Her synagogue is the first in Calabria in 500 years.
While Aiello is helping Italians living in Italy reconnect with their Jewish heritage, she is also helping many Italian-Americans do the same. She believes that a large percentage of Italian-Americans have Jewish ancestry.
“Five hundred years ago, about 40 percent of Sicilians and Calabrians were Jewish,” she said. “There are 26 million Italian Americans in the United States. Eighty percent of those came from the south of Italy — the poorest part, where immigration took place. The chances of Italian Americans having Jewish roots is therefore higher than for Italians living in Italy.”
Fran Brown, whose maiden name is Vito, came across Aiello five years ago, when Brown was researching her family history.
“We were Catholic,” said Brown, speaking from her home on Long Island. “But the church was not a big thing for us. My grandfather would not set foot in a church.”
“We had all these family customs, and we didn’t know where they came from,” she continued. “When someone died in Italy, my grandmother would cover the TV screens and mirrors. And there were all these superstitions to not bring on the evil eye. When sweeping the floor, my grandmother would sweep the dirt to the middle of the floor; she couldn’t sweep it out the door. And we never had a crucifix in the house. My grandmother said it was bad luck.”
According to stories passed down by her grandmother, Brown’s great-grandmother would light candles once a week, turning the statues of the saints in the house so that they were facing away from the candles.
When Brown finally met Aiello in New York City two years ago, and told her that her family name was Vito, as well as the name of the town in Calabria from which her family came, the rabbi confirmed what Brown had suspected: her family’s roots were Jewish.
Brown, who has been married to a Jewish man for 30 years, and whose son just celebrated his bar mitzva, said she and other relatives have since undergone DNA testing, which matched up to the DNA of the crypto-Jews from the Spanish island of Ibiza, located just across the map from the town of Tropea, where the Vitos eventually settled.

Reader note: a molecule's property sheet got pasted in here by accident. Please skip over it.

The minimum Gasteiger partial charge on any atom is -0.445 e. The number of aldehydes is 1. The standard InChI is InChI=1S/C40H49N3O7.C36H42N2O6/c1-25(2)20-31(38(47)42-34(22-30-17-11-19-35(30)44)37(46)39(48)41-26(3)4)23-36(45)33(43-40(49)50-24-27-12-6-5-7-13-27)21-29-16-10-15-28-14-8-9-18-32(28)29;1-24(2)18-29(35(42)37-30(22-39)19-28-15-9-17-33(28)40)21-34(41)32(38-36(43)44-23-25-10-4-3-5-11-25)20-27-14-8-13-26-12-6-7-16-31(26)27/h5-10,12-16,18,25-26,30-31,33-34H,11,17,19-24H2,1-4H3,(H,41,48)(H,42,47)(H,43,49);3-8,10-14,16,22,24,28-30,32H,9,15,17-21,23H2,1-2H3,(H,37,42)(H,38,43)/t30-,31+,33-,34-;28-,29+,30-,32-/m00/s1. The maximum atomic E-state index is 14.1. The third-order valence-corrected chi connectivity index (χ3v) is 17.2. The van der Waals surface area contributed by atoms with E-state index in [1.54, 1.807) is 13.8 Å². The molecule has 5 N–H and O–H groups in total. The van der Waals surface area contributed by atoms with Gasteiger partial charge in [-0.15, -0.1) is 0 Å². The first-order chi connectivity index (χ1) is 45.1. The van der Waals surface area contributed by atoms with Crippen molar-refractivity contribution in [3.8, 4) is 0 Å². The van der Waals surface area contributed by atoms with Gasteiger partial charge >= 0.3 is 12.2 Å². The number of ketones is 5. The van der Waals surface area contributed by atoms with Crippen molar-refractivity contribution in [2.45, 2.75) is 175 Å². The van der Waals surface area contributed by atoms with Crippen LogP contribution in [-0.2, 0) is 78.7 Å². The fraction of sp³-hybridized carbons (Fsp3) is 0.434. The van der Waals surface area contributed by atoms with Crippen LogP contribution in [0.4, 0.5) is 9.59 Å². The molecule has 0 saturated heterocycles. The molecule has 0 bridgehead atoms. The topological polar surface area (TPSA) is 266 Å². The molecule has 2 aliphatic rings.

She said Aiello was a great help in her efforts to reconnect with her family history.
“She has verified things for me,” Brown said. “She has directed me where to go to find evidence.”
Aiello helps Italians trace their Jewish roots by searching Inquisition records, and cross-checking surnames to see which are on record as families that were persecuted or killed.
“I feel I have a real mission,” she said, “especially these days and times when our numbers are declining. I believe if Jewish groups around the world would ease the path, and open the door, we would see an influx of people who so want to be Jewish, if we just give them the opportunity.
“My job is to keep the door open,” she continued. “I grew up with people saying, ‘You’re Italian; you can’t be Jewish.’ ”
The Orthodox movement, which is the predominate Jewish presence in Italy, does not recognize anousim as Jews, Aiello said, because most cannot prove they have the requisite four Jewish grandparents. Aiello established her pluralistic synagogue to provide an avenue to Judaism to those seeking it, but who cannot satisfy the Orthodox standards.
Some Orthodox Italians have criticized her, but she is not deterred.
“I have had some nice conversations with some Orthodox rabbis in Italy, but they cannot acknowledge me or call me a rabbi,” she said.
“The way I look at all of this is the Torah can unite us. There were no denominations in Torah times. Labels are for jelly jars, not Jews. We are under siege again in this world, and we need to stand together. We have to be mishpucha again.”
(Toby Tabachnick can be reached at firstname.lastname@example.org.)